child abuse and tv violence

Americans Must Give Up TV Violence For the Kids, Or Else

To the unsuspecting eye, this nation’s response and reaction to the rise in number of violent acts committed by teenagers could be described as appropriately overwhelming, but when examined more closely, does America really care? When examined in a general sense, violence has declined overall in the US but has risen among teens (Hunt 651). Who is to blame and how are we trying to prevent youth crime and teen promiscuity? A New York Times poll in 1995 reported only 21 percent of those who were surveyed

actually put the blame on television (Hirschorn 643). Both those who cite TV and popular music as the source of teen aggression and those who disagree have reasons to do so. There is valid proof behind both points of view but I firmly believe there is a direct cause/effect relationship between what children view on TV and how they act in the real world. Research, which I will discuss, conducted in both England and the US proves to me beyond reasonable doubt that violent television programs either directly or indirectly effect children and I think the government should take a more active role in youth crime prevention.

Though some of the evidence that supports my beliefs has been viewed as circumstantial, it is too valuable to be ignored. Brandon Centerwall, a professor at the University of Washington, summarized some of the evidence in an article in the Spring 1993 issue of The Public Interest. His research findings focused on instances circa 1975 when television was introduced to rural Canadian and South African communities. In both countries, there was a significantly noticeable increase in violent crime committed by the young (Kristol 641). “Professor Centerwall also notes that when TV was introduced in the United States after World War II, the homicide rated among whites, who were the first to buy sets, began to rise, while the black homicide rate didn’t show any such increase until four years later” (Kristol 641). Such facts highlight the probability that what children watch, they copy. It is unadmirable to count such evidence as circumstantial, but those who examine the facts in a broad sense, look over the specific fields in where the increases or decreases occur. According to Centerwall, if television was never invented, the United States would have 10,000 fewer homicides (Kristol 642).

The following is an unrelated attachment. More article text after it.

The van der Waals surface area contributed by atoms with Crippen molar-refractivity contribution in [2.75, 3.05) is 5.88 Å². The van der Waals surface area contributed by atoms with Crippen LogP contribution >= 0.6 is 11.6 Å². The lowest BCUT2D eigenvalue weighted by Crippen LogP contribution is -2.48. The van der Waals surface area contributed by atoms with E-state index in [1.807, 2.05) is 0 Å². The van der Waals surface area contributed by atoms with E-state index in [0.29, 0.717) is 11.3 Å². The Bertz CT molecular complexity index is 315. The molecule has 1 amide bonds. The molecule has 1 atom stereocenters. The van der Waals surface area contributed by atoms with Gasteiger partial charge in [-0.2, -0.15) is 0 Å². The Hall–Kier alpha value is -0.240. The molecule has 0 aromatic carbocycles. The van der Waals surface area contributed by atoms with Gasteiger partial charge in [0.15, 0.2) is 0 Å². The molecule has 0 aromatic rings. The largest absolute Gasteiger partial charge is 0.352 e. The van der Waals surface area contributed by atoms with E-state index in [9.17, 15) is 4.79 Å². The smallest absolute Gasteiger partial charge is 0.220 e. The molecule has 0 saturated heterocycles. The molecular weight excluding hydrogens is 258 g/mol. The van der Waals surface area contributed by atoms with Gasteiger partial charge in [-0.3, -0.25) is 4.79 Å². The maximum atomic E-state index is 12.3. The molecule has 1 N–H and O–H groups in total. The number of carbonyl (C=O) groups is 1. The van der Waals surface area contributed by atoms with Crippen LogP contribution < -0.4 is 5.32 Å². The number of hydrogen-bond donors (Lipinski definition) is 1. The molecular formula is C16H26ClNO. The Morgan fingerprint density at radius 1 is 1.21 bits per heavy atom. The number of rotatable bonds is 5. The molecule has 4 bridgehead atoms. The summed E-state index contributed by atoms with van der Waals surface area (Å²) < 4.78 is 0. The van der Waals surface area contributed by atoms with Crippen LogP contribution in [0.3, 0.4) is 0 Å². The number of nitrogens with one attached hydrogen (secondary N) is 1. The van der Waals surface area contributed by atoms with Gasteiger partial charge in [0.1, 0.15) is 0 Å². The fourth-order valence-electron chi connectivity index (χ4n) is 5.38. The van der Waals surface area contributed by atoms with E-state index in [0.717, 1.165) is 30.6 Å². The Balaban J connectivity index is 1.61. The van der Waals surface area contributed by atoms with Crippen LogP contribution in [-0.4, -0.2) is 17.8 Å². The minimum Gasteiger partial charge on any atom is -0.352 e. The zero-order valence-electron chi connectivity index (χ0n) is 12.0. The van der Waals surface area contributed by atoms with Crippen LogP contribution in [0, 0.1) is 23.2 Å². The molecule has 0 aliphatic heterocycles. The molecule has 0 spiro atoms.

A study conducted in England also supports that violent television has an effect on children. English Parliament introduced legislation to limit the availability of violence-rich videos in 1994 after the study, conducted by a professor from Nottingham University, was released. The professor, named Elizabeth Newson, cited evidence that proved the effects on children from violent TV programming. The report was signed by twenty-five psychologists and pediatricians. The report can be summarized by the

following quote (from the report):

“Many of us hold our liberal ideals of freedom of expression dear, but now begin to feel that we were naive in our failure to predict the extent of damaging material and its all-too-free availability to children” Kristol (640). This point-of-view about freedom of expression is not held solely by those in England, for it is in our own country where the first amendment grants us freedom of speech, or more specifically, that Congress shall make no law abridging the freedom of speech, or of the press.1 Yes, control of television programming and it’s violence content does limit the freedom independent adults in watching what they choose to watch but is it not worth it? Society as a whole benefits when thousands of children have been steered away from becoming violent adults (Kristol 642).